Why don't people use secure internet tools?


#1

Originally published at: http://boingboing.net/2017/05/31/why-dont-people-use-secure-i.html


#2

Or because most people really just don’t care. We aren’t sharing passwords and if a dick pic gets out, the world isn’t ending. We also know that if the gov’t truly wanted something and if we lived in an oppressive enough country, they’d get the information one way or the other – and I can guarantee that the way they get this information won’t be as nice as simply hacking us.

Simply put, it honestly doesn’t matter to MOST people.

Me? I care. And I still realized that no matter what I do, hackers might still be one step ahead.


#3

Friction, friction, friction.


#4

Seriously mostly just make them NOT A PAIN IN THE ASS TO SET UP AND USE.


#5

Preach it!


#6

voice calls on Signal suck

Sure, this is your opinion @doctorow, but I recommend you to verify this claim with a recent version of Signal. There were large changes concerning call quality alongside the introduction of video calls. (blog post with technical details)

Though that you are of the impression that Signal calls suck (which might have been true in 2016) shows the problem with having a feature implemented, but not in perfect shape. This can get some services discredited sustainably and users are less likely to try the service again. So from a developer’s perspective it’s a very tough question how to launch features: after some time in a good shape (but your rivals never rest!) or earlier with some flaws?


#7
  • “Experts” (or just actual practitioners) rarely agree on rankings of these same tools.
  • could this point be phrased more arrogantly?

As to the headline question if anything the fault lies primarily with us the security practitioners. We make complicated ugly tools that require too much arcane knowledge to use.


#8

participants did not appreciate the difference between point-to-point and E2E encryption

Well I have some experience with network security and I don’t know what the hell the difference between these two things is either. I mean I get E2E, but what the heck is the difference between E2E and P2P? Does P2P indicate not getting to the end and only encrypting for a portion of the route? That would make some sense and have security implications but… Nope.

Google being my friend, apparently P2PE is a standard from the PCI Security Standards Council. Awesome!, what the heck is the PCI Security Standards Council? Is that the a standards body that camp up with the PCI bus? Of course not, this is apparently a group created and run by a group of financial credit companies (think VISA International) to create security standards for credit transfers.

I am definitely biased by my own ignorance, but expecting average users to have a clue about this seems a bit ridiculous to me.


#9

How do I know for sure that something is secure, and not a Trojan Horse/Virus/Keylogger?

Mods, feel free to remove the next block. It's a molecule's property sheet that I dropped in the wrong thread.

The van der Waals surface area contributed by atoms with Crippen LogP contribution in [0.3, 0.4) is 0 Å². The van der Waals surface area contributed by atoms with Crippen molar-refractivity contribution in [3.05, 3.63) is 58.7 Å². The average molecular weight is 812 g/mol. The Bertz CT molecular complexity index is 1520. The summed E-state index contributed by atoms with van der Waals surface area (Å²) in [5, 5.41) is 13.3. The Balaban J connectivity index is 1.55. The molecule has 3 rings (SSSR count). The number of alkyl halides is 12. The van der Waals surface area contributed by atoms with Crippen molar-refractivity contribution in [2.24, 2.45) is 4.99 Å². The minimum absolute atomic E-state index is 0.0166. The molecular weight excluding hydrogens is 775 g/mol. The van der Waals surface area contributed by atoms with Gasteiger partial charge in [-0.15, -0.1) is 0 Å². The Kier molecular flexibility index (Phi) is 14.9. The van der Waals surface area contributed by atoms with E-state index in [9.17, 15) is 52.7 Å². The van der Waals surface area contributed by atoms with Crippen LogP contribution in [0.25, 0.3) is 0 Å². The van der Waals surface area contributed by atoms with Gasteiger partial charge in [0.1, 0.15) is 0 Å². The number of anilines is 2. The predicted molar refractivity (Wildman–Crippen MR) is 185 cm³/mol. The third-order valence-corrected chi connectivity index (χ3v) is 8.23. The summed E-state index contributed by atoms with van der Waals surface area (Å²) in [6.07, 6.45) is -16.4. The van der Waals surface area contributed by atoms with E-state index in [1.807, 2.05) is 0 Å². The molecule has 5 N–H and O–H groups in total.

#10

Network A is behind a firewall but needs to pass data across an untrusted network to Nework B. This is where P2P is handy. Sysadmin A sets up a VPN with Sysadmin B and that way some/all traffic between Network A & B gets encrypted. This could just be email or database updates or some random file transfer. A & B could be the same company in different locations or different companies that do some business together.

E2E is all/some traffic between endpoint/computer A and endpoint/computer B gets encrypted.

Of course this still doesnt account for HTTPS/TLS, PGP or lots of other possible encryption scenarios…

Isnt this stuff fun?

In the Imaginistan of Security Pundits, you are supposed to be able to decompile all binaries on your own to evaluate for yourself!

(thats a big ol /s for anyone who didnt figure it out…)


#11

You’re description is pretty much what I would come up with. Point to point indicates that at least one of the encryption end points is not at the actual end of the transmission. However, if you do a search for point to point encryption in google, that isn’t what comes up anywhere in the first page. P2PE is (also?) a specified standard created by the PCI Security Standards Council for handling purchases.

Now I would say that is pretty lame name for their standard, but that also indicates how bad that question is for a test question. Because even after our discussion and looking at the studies PDF, I still don’t know what definition they were using when they asked the participants about the difference between E2E and P2P.


#12

Indeed:

However the definition given there still matches my description above.

But whats in a way more confusing is if you try and search without PCI you get this:

Which again is technically correct but not the answer you were looking for.

Most indeededly so. And this comes back to my point about us “experts” expect too much arcane knowledge from non-experts.

Also if you think trying to learn these sorts of basics is annoying, just wait until you get into encryption key management! (a term which has multiple understandings to confuse the subject even further…)


#13

This topic was automatically closed after 5 days. New replies are no longer allowed.